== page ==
“The mouth illuminates signs of health and disease in the body…when you pay attention.“ — DR. SUSAN MAPLES

Our commitment to caring for the person “as a whole” has revealed how the health of the body is evidenced in the mouth, and vice versa. Below the photo, we have listed a few of the systemic conditions that can affect the mouth, along with some informative and valuable links.

 Type II Diabetes

It is estimated that by the year 2050, one-third of all Americans will suffer from Type II Diabetes…and the increasing health and financial burden falling upon our nation is serious. The out-of-control sugar consumption in not only adults, but CHILDREN, is the primary culprit for this increase in diabetes. As dentists, we know that gum disease complicates blood sugar control, and diabetes complicates gum disease treatment. In time, we hope to screen for diabetes in our office, and help our patients who are unaware of their risk and/or disease.

Acid Reflux
According to Dr. Jamie Koufman, a leader in acid reflux treatment and author of Dropping Acid: The Reflux Diet Cookbook and Cure, acid reflux affects around 40% of Americans, whereas it was only 10 percent in the 1970s. She believes the reasons for this drastic increase are our unhealthy lifestyles and diet. It is estimated that 5% of those with reflux will develop Barrett’s Esophagus, a precursor to cancer. Our team is trained to not only detect the signs of acid on the teeth (erosion and loss of enamel), but also to screen for more of the “silent” symptoms.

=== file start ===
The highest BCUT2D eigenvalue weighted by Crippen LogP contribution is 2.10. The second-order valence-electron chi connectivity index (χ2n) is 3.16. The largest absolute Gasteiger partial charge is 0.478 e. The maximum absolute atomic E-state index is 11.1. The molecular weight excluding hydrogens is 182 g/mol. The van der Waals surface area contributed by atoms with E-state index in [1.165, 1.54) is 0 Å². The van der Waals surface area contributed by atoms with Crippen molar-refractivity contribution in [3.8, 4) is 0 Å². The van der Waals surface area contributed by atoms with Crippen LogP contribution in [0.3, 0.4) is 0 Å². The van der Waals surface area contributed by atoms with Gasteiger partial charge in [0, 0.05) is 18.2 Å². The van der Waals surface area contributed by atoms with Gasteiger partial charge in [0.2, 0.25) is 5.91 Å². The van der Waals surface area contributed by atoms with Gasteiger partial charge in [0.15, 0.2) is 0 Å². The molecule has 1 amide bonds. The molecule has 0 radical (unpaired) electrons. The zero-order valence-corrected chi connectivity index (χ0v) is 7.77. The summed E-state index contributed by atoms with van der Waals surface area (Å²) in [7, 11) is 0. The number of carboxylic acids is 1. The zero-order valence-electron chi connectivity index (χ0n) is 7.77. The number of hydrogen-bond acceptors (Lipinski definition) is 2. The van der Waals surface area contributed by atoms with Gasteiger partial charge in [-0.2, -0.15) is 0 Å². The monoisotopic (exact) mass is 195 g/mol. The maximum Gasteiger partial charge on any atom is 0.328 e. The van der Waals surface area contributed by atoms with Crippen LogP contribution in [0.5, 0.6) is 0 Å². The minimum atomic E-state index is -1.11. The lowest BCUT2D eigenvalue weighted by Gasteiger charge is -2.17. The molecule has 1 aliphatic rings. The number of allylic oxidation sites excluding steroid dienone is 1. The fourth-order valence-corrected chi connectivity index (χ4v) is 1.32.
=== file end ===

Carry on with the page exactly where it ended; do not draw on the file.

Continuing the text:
Obstructive Sleep Apnea (OSA)
Around 80 percent of moderate to severe cases of OSA go undiagnosed, according to ASAA, and sadly, many physicians do not screen for it. OSA is a serious chronic disease that can lead to a myriad of other health problems, including heart attack, stroke, cognitive impairment, and much more. As dentists, we are in an ideal position to screen for OSA. We look for things like a narrow airway, constricted bite, wear and erosion of enamel, and other signs of this disease that manifest in the mouth.

Oral Cancer
The links between alcohol and tobacco consumption with oral cancer have long been known, but most recently the prevalence of HPV-associated oral cancer is on the rise. The term HPV, or Human Papillomavirus, covers over 120 different strains of the virus — from the low-risk forms causing skin warts, to the high risk strains that cause cancer. HPV-16 and HPV-18 are responsible for over 70% of all cervical cancer cases, but are now being found (along with HPV-6 and HPV-10) to be responsible for around 60% of all cancers of the mouth, including those on tonsils, throat, and back of tongue. BDP is currently working to incorporate a saliva test that identifies if a person is infected with HPV, which will help our patients prevent the disease, rather than first becoming aware at the time of diagnosis.